Run it on your own

You may also download this sample activity, which is located at http://yourdomain.talentlms.com/dev/tincan.zip. You just unzip the files, place them in a web server running PHP and you’re ready to go!

Importing Tin Can Storyline object in TalentLMS

Using Articulate Storyline you can publish a project that supports Tin Can API, ready to use in conjunction with an LRS.  Publishing for Tin Can API in Articulate Storyline is really easy – just select “Tin Can API” as LMS in the Output Options section (detailed instructions here).

TalentLMS offers you the ability to upload Storyline objects which were published for Tin Can directly into a course unit. Just select the option to create a SCORM/Tin Can unit, upload your Storyline zipped object, and save your unit. Start experiencing your new unit and all Tin Can statements produced will be recorded and displayed in your timeline.




Epignosis will also announce the integration of the Tin Can API with eFront LMS next month – so please look out for updates in the coming weeks! 🙂

About the author

Roberta Gogos is a Social Media & Content Marketing Consultant and eFront Learning’s Community Manager, she is contributing author to a number of blogs and focuses on social media, culture-specific communication, technology, and elearning. She can be contacted @rgogos or via LinkedIn.



  • FrankFisher

    Hi, I’m interested in how tincan statements can be stored offline – say if you are completing some storyline content offline on an ipad – and then be relayed back to the LRS once the connection is made again? Any idea how this can happen?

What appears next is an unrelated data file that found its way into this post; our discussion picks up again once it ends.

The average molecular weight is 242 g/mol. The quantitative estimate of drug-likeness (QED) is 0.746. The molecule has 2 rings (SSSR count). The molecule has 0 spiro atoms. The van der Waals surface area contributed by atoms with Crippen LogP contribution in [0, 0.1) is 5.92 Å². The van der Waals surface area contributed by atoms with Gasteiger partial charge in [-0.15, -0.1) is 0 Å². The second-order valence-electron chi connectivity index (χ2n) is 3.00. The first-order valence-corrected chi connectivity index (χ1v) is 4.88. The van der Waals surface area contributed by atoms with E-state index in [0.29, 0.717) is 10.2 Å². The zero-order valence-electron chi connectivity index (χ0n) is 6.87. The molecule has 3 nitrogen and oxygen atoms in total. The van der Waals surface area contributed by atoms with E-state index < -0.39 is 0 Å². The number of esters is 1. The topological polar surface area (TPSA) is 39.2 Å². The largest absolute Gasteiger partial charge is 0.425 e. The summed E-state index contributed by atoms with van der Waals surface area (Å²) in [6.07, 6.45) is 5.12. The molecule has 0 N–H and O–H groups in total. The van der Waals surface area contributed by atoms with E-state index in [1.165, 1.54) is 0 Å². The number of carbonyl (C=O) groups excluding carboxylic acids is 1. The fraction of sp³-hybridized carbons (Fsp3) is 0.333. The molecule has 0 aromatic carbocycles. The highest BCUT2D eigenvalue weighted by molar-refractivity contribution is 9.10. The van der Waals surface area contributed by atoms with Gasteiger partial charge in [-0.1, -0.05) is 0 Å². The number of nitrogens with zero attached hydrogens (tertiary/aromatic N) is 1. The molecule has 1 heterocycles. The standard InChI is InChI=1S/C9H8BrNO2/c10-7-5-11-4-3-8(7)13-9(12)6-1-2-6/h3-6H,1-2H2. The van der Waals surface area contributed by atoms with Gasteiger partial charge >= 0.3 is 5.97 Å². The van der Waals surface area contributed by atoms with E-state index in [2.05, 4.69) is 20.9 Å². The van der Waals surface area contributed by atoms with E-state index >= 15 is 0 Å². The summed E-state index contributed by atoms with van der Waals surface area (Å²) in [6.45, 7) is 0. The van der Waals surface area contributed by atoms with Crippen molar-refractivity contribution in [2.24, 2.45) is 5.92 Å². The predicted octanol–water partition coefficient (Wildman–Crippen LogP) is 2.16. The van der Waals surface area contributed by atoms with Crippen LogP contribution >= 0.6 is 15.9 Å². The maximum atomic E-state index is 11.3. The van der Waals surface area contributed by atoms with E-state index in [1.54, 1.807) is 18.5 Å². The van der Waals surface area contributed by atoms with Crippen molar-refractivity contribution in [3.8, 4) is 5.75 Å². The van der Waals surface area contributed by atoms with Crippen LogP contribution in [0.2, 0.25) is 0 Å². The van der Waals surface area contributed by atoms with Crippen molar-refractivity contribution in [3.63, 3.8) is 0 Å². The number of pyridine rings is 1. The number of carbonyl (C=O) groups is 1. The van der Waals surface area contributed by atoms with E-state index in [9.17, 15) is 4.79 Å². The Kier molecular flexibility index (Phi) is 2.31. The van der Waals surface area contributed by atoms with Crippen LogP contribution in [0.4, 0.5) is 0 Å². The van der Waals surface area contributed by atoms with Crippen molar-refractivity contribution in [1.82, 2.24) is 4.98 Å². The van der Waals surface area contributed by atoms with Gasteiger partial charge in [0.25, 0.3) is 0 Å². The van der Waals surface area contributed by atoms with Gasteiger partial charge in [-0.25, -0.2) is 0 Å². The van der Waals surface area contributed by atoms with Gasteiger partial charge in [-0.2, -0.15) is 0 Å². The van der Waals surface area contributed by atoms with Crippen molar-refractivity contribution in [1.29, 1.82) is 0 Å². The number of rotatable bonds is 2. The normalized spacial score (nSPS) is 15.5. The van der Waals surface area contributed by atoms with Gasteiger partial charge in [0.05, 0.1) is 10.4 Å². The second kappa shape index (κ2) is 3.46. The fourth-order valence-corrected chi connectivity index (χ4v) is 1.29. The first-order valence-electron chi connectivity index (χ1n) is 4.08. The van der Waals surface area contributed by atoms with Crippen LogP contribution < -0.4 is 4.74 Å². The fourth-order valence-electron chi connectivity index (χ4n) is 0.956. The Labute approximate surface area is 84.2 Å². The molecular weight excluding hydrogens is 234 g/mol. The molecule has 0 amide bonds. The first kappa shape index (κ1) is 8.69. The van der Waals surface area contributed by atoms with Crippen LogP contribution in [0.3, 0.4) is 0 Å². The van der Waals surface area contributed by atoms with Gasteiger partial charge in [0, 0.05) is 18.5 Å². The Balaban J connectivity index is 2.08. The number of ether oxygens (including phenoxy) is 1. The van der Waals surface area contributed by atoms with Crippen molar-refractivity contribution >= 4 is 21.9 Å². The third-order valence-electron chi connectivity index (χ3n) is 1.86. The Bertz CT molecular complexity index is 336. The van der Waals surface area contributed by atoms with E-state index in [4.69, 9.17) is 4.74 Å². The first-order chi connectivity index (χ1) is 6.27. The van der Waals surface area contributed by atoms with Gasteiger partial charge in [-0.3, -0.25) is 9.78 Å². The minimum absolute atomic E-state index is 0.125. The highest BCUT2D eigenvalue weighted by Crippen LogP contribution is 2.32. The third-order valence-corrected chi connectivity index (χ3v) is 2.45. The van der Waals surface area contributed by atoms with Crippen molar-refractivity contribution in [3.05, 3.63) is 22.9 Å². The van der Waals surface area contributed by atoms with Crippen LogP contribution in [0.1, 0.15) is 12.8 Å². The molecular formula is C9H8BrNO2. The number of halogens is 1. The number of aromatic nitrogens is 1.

• Athanasios Papagelis

      Here is a paragraph from a blog post I wrote a few months ago regarding this topic:

      “TinCan also claims improvements on another commonly required but rarely delivered functionality – the ability to complete learning objects offline and synchronize when you get online. Even when not working completely offline people ask for better support for browser timeout and connection drops. SCORM depends on the browser session and such issues are common and catastrophic.

      In reality, the new API offers little real help on this front. However, since the communication happens through simple messaging, client programs can easily store the messages when offline and communicate them to the LRS whenever the user returns to online status. No matter how basic this seems to be an efficient solution. Never underestimate the power of simplicity!”

      Here is the original post:

      • FrankFisher

        Hi Athanasios, yes I’d read that. What I’m wondering is *how* those statements might be stored – when using Safari on the iPad for instance, rather than working within a dedicated App?

  • Athanasios Papagelis

    There is little info on this subject from the protocol itself. This is actually one of my biggest complaints about TinCan or Scorm – they do not delve in details needed in real implementations.

    When we are talking about an application then tincan statements should be stored inside the application. When we are talking about the browser then the answer may not be so obvious.

    HTML5 supports offline caching that can be helpful in such a situation. In essence a web application can store on that cache the course content together with exchanged tincan statements and reuse them whenever the user gets online.

    Here is a short overview of how it works: http://diveintohtml5.info/offline.html